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TrEMBL release 22.0

Published October 1, 2002


                              TrEMBL Release Notes
                              Release 22, October 2002

    EMBL Outstation
    European Bioinformatics Institute (EBI)
    Wellcome Trust Genome Campus
    Hinxton
    Cambridge CB10 1SD
    United Kingdom

    Telephone: (+44 1223) 494 444
    Fax: (+44 1223) 494 468
    Electronic mail address: DATALIB@EBI.AC.UK
    WWW server: http://www.ebi.ac.uk/

    Swiss Institute of Bioinformatics (SIB)
    Centre Medical Universitaire
    1, rue Michel Servet
    1211 Geneva 4
    Switzerland

    Telephone: (+41 22) 702 50 50
    Fax: (+41 22) 702 58 58
    Electronic mail address: Amos.Bairoch@isb-sib.ch 
    WWW server: http://www.expasy.org/


    Acknowledgements

    TrEMBL has been prepared by:

    o  Philippe Aldebert, Nicola Althorpe, Rolf Apweiler, Daniel Barrell, 
       Kirsty Bates, Paul Browne, Daniel Barrell, Kirill Degtyarenko, 
       Gill Fraser, Alexander Fedetov, Andre Hackmann, Henning Hermjakob, 
       Alexander Kanapin, Youla Karavidopoulou, Paul Kersey, Ernst Kretschmann,
       Kati Laiho, Minna Lehvaslaiho, Michele Magrane, Maria Jesus Martin, 
       Michelle McHale, Virginie Mittard, Nicola Mulder, Claire O'Donovan, 
       John F. O'Rourke, Sandra Orchard, Astrid Rakow, Sandra van den Broek, 
       Eleanor Whitfield and Allyson Williams at the EMBL Outstation - 
       European Bioinformatics Institute (EBI) in Hinxton, UK;
    o  Amos Bairoch, Alexandre Gattiker, Isabelle Phan and Sandrine Pilbout 
       at the Swiss Institute of Bioinformatics in Geneva, Switzerland.

    Copyright Notice
    TrEMBL copyright (c) 2002 EMBL-EBI
    This manual and the database it accompanies may be copied and
    redistributed freely, without advance permission, provided
    that this copyright statement is reproduced with each copy.

    Citation

    If you  want to  cite  TrEMBL  in  a  publication  please  use  the
    following reference:


              Bairoch A., and Apweiler R.
              The SWISS-PROT protein sequence data bank and its supplement
              TrEMBL in 2000.
              Nucl. Acids Res. 28:45-48(2000).


                         1. Introduction


TrEMBL is a computer-annotated protein sequence database supplementing the
SWISS-PROT Protein Knowledgebase. TrEMBL contains the translations of
all coding sequences (CDS) present in the EMBL/GenBank/DDBJ Nucleotide 
Sequence Databases and also protein sequences extracted from the literature 
or submitted to SWISS-PROT, which are not yet integrated into SWISS-PROT. 
TrEMBL can be considered as a preliminary section of SWISS-PROT. For all 
TrEMBL entries which should finally be upgraded to the standard SWISS-PROT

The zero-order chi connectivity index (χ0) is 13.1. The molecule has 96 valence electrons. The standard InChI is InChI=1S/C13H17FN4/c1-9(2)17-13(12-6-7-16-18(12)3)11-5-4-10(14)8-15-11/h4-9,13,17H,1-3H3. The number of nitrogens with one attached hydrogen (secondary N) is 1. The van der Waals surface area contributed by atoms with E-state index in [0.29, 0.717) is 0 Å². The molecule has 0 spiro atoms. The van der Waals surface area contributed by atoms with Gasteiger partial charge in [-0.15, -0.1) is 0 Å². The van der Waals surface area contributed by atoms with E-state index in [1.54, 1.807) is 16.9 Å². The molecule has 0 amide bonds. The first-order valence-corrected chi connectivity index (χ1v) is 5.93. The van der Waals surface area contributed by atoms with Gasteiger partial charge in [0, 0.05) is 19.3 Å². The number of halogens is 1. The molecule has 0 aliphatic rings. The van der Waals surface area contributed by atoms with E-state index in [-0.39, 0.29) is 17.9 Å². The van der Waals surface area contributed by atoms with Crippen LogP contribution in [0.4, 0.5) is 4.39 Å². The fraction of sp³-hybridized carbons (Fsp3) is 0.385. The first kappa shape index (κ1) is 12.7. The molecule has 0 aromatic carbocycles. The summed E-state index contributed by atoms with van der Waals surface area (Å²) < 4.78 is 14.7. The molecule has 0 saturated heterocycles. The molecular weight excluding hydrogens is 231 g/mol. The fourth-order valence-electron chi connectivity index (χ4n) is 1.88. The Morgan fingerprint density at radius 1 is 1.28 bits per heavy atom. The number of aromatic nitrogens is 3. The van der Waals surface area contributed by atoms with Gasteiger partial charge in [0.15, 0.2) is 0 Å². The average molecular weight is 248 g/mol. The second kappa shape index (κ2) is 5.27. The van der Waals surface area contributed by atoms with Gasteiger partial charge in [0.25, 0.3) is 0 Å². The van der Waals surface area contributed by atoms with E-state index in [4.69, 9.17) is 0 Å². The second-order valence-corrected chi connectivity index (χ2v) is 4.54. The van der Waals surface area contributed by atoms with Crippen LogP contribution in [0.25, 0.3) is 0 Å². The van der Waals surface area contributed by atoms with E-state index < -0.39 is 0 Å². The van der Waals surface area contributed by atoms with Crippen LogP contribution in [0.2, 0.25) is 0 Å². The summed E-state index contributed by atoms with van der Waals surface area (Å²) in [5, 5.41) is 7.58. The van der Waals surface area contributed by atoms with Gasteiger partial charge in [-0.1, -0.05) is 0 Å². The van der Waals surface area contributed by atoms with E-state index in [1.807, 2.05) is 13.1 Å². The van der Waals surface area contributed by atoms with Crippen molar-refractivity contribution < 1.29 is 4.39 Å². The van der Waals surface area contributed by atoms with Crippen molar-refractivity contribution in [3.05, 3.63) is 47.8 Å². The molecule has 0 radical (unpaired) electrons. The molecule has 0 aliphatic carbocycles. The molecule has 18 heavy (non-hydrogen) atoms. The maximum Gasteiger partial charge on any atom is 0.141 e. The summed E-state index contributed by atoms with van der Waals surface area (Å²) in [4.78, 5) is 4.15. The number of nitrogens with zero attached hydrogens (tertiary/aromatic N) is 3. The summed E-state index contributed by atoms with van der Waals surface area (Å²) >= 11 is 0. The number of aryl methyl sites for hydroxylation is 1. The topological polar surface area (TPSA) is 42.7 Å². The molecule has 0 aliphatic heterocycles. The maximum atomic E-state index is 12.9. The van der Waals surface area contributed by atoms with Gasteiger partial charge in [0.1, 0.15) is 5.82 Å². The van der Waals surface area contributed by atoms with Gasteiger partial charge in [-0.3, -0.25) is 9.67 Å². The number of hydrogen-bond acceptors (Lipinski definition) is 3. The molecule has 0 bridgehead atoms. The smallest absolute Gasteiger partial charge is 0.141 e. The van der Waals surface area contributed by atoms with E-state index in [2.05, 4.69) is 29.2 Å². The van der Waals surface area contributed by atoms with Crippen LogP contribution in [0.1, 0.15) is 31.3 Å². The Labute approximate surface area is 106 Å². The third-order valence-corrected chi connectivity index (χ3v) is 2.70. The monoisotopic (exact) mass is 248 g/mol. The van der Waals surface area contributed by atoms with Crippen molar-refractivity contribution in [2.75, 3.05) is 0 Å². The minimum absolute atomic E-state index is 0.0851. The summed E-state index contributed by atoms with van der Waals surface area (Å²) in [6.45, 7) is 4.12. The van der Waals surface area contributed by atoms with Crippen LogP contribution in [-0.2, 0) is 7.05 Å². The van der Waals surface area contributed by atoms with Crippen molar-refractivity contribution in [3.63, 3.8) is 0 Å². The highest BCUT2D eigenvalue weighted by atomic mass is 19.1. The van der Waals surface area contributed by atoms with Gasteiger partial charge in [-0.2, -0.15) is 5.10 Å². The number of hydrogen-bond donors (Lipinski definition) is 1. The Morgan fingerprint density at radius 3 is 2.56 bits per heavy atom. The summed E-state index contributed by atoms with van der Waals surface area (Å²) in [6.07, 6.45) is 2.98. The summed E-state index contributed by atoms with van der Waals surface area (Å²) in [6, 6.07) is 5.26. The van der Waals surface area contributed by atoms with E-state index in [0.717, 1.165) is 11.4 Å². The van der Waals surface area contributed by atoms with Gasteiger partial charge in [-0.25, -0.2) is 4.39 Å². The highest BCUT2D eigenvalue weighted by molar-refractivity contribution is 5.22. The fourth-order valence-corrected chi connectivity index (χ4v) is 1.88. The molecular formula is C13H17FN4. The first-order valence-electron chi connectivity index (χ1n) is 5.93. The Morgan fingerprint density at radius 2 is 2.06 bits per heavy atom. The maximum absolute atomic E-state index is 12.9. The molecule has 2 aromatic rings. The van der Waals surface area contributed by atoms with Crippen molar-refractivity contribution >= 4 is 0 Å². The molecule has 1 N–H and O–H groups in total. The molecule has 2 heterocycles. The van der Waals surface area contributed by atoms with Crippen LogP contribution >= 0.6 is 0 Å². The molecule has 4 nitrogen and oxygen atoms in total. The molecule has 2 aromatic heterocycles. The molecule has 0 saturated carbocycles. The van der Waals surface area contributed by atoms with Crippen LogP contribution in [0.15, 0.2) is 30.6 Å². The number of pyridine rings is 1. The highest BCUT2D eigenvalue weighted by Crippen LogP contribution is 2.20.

quality, SWISS-PROT accession numbers have been assigned.

                        2. Why a supplement to SWISS-PROT?

The ongoing gene sequencing and mapping projects have dramatically
increased the number of protein sequences to be incorporated into SWISS-PROT.
We do not want to dilute the quality standards of SWISS-PROT by incorporating
sequences without proper sequence analysis and annotation, but we do want to
make the sequences available as quickly as possible. TrEMBL achieves this 
second goal, and is a major step in the process of speeding up subsequent
upgrading of annotation to the standard SWISS-PROT quality.
To address the problem of redundancy, the translations of all coding
sequences (CDS) in the EMBL Nucleotide Sequence Database already included
in SWISS-PROT have been removed from TrEMBL.


                             3. The Release

This TrEMBL release was created from the EMBL Nucleotide Sequence Database
release 72 and contains 821'014 entries and 36'790'365 amino acids. To 
minimize redundancy, the translations of all coding sequences (CDS) in the 
EMBL Nucleotide Sequence Database already included in SWISS-PROT release 40 
and updates until 25.10.02 have been removed from TrEMBL release 22.

TrEMBL is split in two main sections: SP-TrEMBL and REM-TrEMBL:
SP-TrEMBL (SWISS-PROT TrEMBL) contains the entries (734'427) which should be
eventually incorporated into SWISS-PROT. SWISS-PROT accession numbers have 
been assigned for all SP-TrEMBL entries.

SP-TrEMBL is organized in subsections:

arc.dat (Archaea):                          1694 entries
arp.dat (Complete Archaeal proteomes):     32840 entries 
fun.dat (Fungi):                           19843 entries
hum.dat (Human):                           39753 entries
inv.dat (Invertebrates):                   84525 entries
mam.dat (Other Mammals):                   11880 entries
mhc.dat (MHC proteins):                     8701 entries
org.dat (Organelles):                      89635 entries